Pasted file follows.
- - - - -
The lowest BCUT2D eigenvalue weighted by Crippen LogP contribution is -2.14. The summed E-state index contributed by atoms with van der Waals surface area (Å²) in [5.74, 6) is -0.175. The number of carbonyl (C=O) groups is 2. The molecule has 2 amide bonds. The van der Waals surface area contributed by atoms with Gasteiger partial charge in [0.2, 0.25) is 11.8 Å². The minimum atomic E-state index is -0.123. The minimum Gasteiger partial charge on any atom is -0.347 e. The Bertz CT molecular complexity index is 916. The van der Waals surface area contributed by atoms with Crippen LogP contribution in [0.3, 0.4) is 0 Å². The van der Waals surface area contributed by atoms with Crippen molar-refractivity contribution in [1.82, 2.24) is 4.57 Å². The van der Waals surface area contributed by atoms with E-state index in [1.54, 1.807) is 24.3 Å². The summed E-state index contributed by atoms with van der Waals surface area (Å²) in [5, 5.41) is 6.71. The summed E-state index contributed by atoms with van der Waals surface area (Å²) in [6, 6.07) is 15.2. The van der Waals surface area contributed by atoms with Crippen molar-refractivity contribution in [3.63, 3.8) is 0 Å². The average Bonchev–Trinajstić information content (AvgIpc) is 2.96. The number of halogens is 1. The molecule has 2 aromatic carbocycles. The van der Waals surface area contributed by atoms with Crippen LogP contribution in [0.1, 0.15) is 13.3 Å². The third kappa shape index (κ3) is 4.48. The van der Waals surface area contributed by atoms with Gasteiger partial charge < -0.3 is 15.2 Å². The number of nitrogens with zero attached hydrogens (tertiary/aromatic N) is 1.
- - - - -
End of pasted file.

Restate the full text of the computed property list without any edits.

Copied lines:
The lowest BCUT2D eigenvalue weighted by Crippen LogP contribution is -2.14. The summed E-state index contributed by atoms with van der Waals surface area (Å²) in [5.74, 6) is -0.175. The number of carbonyl (C=O) groups is 2. The molecule has 2 amide bonds. The van der Waals surface area contributed by atoms with Gasteiger partial charge in [0.2, 0.25) is 11.8 Å². The minimum atomic E-state index is -0.123. The minimum Gasteiger partial charge on any atom is -0.347 e. The Bertz CT molecular complexity index is 916. The van der Waals surface area contributed by atoms with Crippen LogP contribution in [0.3, 0.4) is 0 Å². The van der Waals surface area contributed by atoms with Crippen molar-refractivity contribution in [1.82, 2.24) is 4.57 Å². The van der Waals surface area contributed by atoms with E-state index in [1.54, 1.807) is 24.3 Å². The summed E-state index contributed by atoms with van der Waals surface area (Å²) in [5, 5.41) is 6.71. The summed E-state index contributed by atoms with van der Waals surface area (Å²) in [6, 6.07) is 15.2. The van der Waals surface area contributed by atoms with Crippen molar-refractivity contribution in [3.63, 3.8) is 0 Å². The average Bonchev–Trinajstić information content (AvgIpc) is 2.96. The number of halogens is 1. The molecule has 2 aromatic carbocycles. The van der Waals surface area contributed by atoms with Crippen LogP contribution in [0.1, 0.15) is 13.3 Å². The third kappa shape index (κ3) is 4.48. The van der Waals surface area contributed by atoms with Gasteiger partial charge < -0.3 is 15.2 Å². The number of nitrogens with zero attached hydrogens (tertiary/aromatic N) is 1.